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What is Copyright? - 5 Myths about copyright

copyright?

Ahhh, Copyright. A vast sea of “grey area.” There is a lot of confusion when it comes to copyright. What is it? Who/what is protected? When can you copy something? Why can’t I use this image, but I can use that one?

I have battled through teaching copyright for the past 5 years and I think I have finally come to understand it. At least, I understand it as well as any non-legal minded art teacher can. :)

My first year teaching, I am ashamed to say that I taught this lesson by downloading a PowerPoint, reading through it one and a half times, and then groping through the lesson slide by slide, trying to ignore the blank stairs that I was receiving from students.

Today, I actually enjoy teaching about copyright (insane, I know). I like the debates that inevitably crop up in class. I like clearing the muddy waters for them (or at least making the waters a little less murky).

In the next few blog posts, I am going to wade through the copyright issue and hopefully give you at least an inkling of what it is all about.

The first thing that we talk about is purpose; why do we have copyright in the first place? Answer? For the creator! The law allows for creators to have control over creations for a set period of time.

Next, we discuss the many myths associated with copyright:

  1. If it is on the internet, it is free to use!
    • The internet is a vast market place for everything from fine artowrk to exotic bird handling e-books! There are many resources that are free on the internet, but there are many more that are not!
  2. If there is no copyright notice, it is free to use!
    • Under federal law, the creator need not post their copyright notice. So unless the item specifically says “public domain” or “free to use,” DON’T USE IT!
  3. If I change the image, I don’t need anyone’s permission!
    • Adding a pig snout to a professional picture of Barak Obama is not necessarily going to transform the image enough in the eyes of the photographer to keep them from knowing that you used their image. Permission would be needed!
  4. If I don’t profit from it, it is free to use!
    • It all goes back to the market. If my use of an image of Hilary Clinton hurts her chance of winning the election, you better believe that someone will be checking to make sure that the image I used was not taken without permission!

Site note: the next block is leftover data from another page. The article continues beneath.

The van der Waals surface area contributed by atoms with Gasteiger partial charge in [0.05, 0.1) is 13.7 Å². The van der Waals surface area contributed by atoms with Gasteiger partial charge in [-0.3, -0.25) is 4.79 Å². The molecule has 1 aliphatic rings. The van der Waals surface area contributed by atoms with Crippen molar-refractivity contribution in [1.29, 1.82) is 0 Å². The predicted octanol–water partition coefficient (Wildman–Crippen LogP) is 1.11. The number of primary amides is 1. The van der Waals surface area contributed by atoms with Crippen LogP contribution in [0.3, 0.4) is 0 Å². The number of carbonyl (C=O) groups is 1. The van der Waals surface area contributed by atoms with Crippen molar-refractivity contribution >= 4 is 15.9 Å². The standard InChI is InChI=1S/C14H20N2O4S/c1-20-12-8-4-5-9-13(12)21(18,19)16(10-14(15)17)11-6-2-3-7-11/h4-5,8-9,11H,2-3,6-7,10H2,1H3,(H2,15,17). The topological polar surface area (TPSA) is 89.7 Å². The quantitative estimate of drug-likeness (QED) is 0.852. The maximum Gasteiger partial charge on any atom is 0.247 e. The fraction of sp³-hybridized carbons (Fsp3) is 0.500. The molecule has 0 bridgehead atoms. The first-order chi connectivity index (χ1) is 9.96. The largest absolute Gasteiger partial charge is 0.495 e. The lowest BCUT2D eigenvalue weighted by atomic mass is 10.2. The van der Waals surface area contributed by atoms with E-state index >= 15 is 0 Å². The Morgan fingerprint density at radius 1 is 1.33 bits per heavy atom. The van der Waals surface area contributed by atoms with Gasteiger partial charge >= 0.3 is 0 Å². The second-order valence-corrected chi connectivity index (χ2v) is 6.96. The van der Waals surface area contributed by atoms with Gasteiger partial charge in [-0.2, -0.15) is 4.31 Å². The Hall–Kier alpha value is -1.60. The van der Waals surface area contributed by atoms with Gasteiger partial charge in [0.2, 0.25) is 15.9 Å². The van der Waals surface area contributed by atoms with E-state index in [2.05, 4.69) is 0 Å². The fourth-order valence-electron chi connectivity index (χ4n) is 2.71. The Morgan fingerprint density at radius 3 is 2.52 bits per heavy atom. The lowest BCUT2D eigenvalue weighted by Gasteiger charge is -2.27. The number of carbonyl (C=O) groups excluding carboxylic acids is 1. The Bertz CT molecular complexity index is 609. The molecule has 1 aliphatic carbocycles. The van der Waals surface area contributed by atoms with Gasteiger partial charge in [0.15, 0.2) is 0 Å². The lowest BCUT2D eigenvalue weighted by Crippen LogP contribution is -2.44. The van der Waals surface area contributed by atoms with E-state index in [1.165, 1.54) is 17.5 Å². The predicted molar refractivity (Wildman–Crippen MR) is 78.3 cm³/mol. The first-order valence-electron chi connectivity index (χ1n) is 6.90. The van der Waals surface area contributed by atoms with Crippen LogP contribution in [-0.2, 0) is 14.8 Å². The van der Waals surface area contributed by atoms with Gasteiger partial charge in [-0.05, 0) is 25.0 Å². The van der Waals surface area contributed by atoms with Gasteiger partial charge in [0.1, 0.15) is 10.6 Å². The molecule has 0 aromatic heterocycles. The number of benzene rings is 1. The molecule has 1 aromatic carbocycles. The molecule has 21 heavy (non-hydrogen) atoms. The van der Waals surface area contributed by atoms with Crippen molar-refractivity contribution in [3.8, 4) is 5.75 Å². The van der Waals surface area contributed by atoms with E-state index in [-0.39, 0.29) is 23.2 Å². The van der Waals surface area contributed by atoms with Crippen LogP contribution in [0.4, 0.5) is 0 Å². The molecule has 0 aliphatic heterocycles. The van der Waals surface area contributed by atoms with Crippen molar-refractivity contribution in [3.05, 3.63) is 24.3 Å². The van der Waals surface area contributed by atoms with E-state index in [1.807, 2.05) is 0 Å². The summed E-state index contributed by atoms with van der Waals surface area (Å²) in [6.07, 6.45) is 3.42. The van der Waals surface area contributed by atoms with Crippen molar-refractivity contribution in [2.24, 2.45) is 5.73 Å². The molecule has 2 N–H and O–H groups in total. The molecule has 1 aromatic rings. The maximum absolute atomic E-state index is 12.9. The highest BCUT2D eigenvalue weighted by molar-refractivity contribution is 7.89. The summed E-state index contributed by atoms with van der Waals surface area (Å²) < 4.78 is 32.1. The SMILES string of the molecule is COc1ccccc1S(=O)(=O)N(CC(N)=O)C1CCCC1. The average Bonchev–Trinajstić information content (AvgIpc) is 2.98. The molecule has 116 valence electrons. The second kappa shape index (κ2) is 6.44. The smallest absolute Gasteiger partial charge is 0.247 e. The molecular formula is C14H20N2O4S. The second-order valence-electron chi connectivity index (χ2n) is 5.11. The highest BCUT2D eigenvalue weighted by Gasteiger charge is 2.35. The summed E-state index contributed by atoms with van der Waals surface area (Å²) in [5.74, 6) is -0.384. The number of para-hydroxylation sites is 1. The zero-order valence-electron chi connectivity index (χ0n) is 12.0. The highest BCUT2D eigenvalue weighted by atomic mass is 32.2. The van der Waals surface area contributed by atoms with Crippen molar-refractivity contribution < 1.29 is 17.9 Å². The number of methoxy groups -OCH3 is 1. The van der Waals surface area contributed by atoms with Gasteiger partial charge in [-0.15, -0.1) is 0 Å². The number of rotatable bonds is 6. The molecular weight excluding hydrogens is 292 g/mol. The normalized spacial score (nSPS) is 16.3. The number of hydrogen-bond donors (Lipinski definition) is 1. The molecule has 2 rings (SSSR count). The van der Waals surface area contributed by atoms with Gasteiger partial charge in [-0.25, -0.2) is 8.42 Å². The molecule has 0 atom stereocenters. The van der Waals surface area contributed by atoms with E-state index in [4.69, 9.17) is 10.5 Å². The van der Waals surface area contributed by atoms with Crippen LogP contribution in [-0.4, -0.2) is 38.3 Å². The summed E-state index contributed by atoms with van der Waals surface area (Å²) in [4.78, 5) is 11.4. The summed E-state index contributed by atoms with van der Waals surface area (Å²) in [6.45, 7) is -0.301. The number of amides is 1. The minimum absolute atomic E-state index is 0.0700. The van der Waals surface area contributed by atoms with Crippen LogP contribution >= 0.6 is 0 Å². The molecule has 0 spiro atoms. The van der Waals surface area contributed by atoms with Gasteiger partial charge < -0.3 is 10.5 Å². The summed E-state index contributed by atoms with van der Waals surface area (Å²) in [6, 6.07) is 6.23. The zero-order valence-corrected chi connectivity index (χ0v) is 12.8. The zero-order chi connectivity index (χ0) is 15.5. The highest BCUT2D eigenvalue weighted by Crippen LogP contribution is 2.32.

5. If I only use part of the image, it is free to use!
    • And this one is very similar to the previous one, I could take that picture of Hilary Clinton and obscure it so that only her eyes can be seen. But if someone recognizes that the photography was taken with out permission, I could be in big trouble!

 

I am not sure how I got into politics there, I promise I don’t usually discuss politics on my blog...

In the next few weeks we are going to dive head first into the infamous topic of copyright (fun!) and hopefully by the end of it you can at least recognize when you can and cannot use specific images or graphics.

Do you have any questions about copyright? Is there anything that you just don’t understand? Write a comment below and I would LOVE to help you figure it out!

Valentine's Day Lesson

valentines day post

Sometimes I forget about incorporating holidays into my lessons. I know at some schools celebrating holidays has been frowned on, but so far not at my school (cross your fingers, hope to die..).

Anyway, I don’t always incorporate holidays, often I forget about them until they are just a few days away…so without further ado, here are a few ways to do something special for Valentine’s Day this year:A day or so before Valentine’s Day, say something like: "Ok, class, I want you to use everything we have learned so far to make a one sided Valentine’s Day card. Open a new document and make it 5”x7”. Have fun!”

  1. Another thing I like to do is point them to some online tutorials. There are tons of sites out there that teach step-by-step instructions for almost everything. Here are a few that I liked (but I have to be honest with you, I didn’t test them all…):
  2. If you don’t remember until the day of, and you are feeling totally stressed and guilty because you didn’t get as much done as you wanted and kids aren’t enjoying your class as much as you hoped and you are behind in grading and… my advice is to STOP, have some chocolate, and pull the kids out of whatever you have them doing and play a game with them. It can even be an art game. I mentioned one that I like to do in a previous blog post.

 

Don’t feel stressed about feeling the need to incorporate every holiday. YES, you are the art teacher. NO, you don’t need to feel guilty for the things you are too busy to do. 

Whatever you choose to do, just remember, that teaching art should be fun! Hard at times, yes, but fun nonetheless. If you have the time, try one of these tips out, if not, wait until next year. Valentine’s Day will be here again in 365. :)

Are there any tutorial website that you like? Let me know in the comments! 

Relax and rejuvenate before the coming semester!

christmas

Merry Christmas!

I hope that the semester has ended well for you. I am specifically thankful for those of you who have followed me through my digital adventure. I have so many plans for the new year, both for this site and for my classroom and I really hope that you will join me as I add more lessons and insight to this site.